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Pollet, Tiik, 2008

 File — Multiple Containers

Scope and Contents

From the Collection: An Activist Life Oral History Project is a collection of life histories of women who have dedicated their lives to social and political activism. The project documents both the diversity and the persistence of women's activism, as organizers and as cultural workers, in a variety of social movements such as women's health, economic justice, LGBT liberation, peace, education, and environmental sustainability. Narrators include educators and academics, musicians, writers, and artists, as well as community and religious leaders. They come from a variety of class, ethnic, racial, social, and geographic backgrounds. Interviews cover childhood and growing up experiences; education and employment; activism and politics; family, identity, relationships and community.

Narrators include:
From the Collection:
  1. Lois Ahrens
  2. Joan Ballas
  3. Joyce Berkman
  4. Annie Cheatham
  5. Maria Cuerda
  6. Frances Crowe
  7. Delight Dodyk
  8. Merle Feld
  9. Barbara Hammer
  10. Sue Hyde
  11. Lesléa Newman
  12. Jane Pincus
  13. Letty Cottin Pogrebin
  14. Tiik Pollet
  15. Christine Shelton

Dates of Materials

  • 2008

Creator

Conditions Governing Access

At the direction of the narrator, this interview is not available for research use because it must be redacted before being opened.

Permission is required from the narrator to access the unedited version of the interview. Please consult with special collections staff at specialcollections@smith.edu to inquire about redaction or access to the unedited version.

Conditions Governing Web Access

This interview may not be placed on the web because there was no formal web access agreement signed. Please consult with special collections staff at specialcollections@smith.edu to inquire about the existence of or access to digital copies.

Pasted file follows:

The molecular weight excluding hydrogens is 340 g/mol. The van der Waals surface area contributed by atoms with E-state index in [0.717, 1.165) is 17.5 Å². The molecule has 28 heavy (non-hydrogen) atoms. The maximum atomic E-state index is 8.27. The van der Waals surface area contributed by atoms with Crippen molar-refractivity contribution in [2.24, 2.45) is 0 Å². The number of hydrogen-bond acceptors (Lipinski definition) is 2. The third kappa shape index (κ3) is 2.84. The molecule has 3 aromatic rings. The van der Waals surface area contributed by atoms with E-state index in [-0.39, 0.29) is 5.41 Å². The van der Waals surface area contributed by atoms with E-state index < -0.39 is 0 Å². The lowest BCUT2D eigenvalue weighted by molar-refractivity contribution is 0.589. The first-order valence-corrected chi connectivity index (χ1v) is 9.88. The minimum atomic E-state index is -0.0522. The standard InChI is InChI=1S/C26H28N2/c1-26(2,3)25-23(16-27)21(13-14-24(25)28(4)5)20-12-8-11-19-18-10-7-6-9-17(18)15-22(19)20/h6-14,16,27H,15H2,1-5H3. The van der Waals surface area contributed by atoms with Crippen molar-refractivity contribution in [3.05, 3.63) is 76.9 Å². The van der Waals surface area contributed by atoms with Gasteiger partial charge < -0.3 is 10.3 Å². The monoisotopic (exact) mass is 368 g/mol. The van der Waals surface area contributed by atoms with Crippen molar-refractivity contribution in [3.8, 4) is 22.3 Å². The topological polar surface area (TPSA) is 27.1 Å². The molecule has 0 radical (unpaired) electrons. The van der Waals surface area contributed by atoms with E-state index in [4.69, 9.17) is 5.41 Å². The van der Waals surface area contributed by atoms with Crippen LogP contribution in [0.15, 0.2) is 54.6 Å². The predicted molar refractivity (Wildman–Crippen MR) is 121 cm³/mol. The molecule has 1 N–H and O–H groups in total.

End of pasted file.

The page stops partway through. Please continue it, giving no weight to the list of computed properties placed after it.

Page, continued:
Conditions Governing Use

The interviewer and narrator have transferred copyright of this interview to Smith College.

Biographical / Historical

Tiik Pollet was born in Washington D.C. to Pierre Pollet Sr., a big band musician, and Helen Juanita Bowen Pollet. She was raised in Silver Springs and Tacoma Park, MD with her brother and sister. With her father as a creative role model and teacher, Pollet learned to play music at an early age. After graduating high school, Pollet traveled around Europe playing music. She came back to the US in 1970 and moved to LA with her mother, brother, and sister. She lived in LA and the Bay Area until 1976, performing rock music with the bands Lizzy Tisch and BeBe K'Roche. She came out as a lesbian in 1973, and participated in lesbian-feminist and women's music scenes. She lived in three collective houses, one in Berkeley, CA, and two in Washington, D.C. She moved back to Washington, D.C. in 1976 and has lived there since. She worked for Food For Thought Restaurant from 1976 until it closed in 1999. In 2000, Pollet went back to school at the Concoran College of Art and Design and studied photography. She was awarded the Martin Chambi Award for Excellence in Photography for Girls Will Be Boys, an ongoing series of portraits of FTM transgender individuals. Living in D.C., Pollet also volunteered with various political organizations having to do with food and farming, women's health, and violence against women. She also has played many benefit concerts and was active in the Take Back the Night rallies. She now works at the Fillmore Arts Center, where she teaches music and digital arts to children.

Language of Materials

English

Overview

In this oral history, Tiik Pollet discusses her experiences of class, race, sexuality, and gender, as well as her music career and her work as an activist. The focus of the interview is her experience in lesbian-feminist and women's music communities in the 1970s and 1980s in California and Washington, D.C., as a working-class, mixed race lesbian. Pollet discusses her struggles in the community, in collective living situations, and with her bands, especially surrounding drugs and relationships. She also discusses her issues with Post Traumatic Stress Disorder, resulting from violence at the hands of many men, including her father, her own internalized homophobia, and her struggles with alcoholism. Gender is another central point of the interview, as Pollet discusses her gender formation from childhood and into adulthood, as well as her music, photography, and beliefs concerning gender. She also describes her activism and work in Washington, D.C. at Food for Thought Restaurant, Take Back the Night rallies, Jeremy Rifkin's Pure Foods Campaign, and the Fillmore Arts Center, where she teaches music and digital arts to children. She explains why the history of women's rock within the women's music scene is important, and why she works to preserve that history.

Creator

Repository Details

Part of the Sophia Smith Collection of Women's History Repository

Contact:
Young Library
4 Tyler Drive
Northampton MA 01063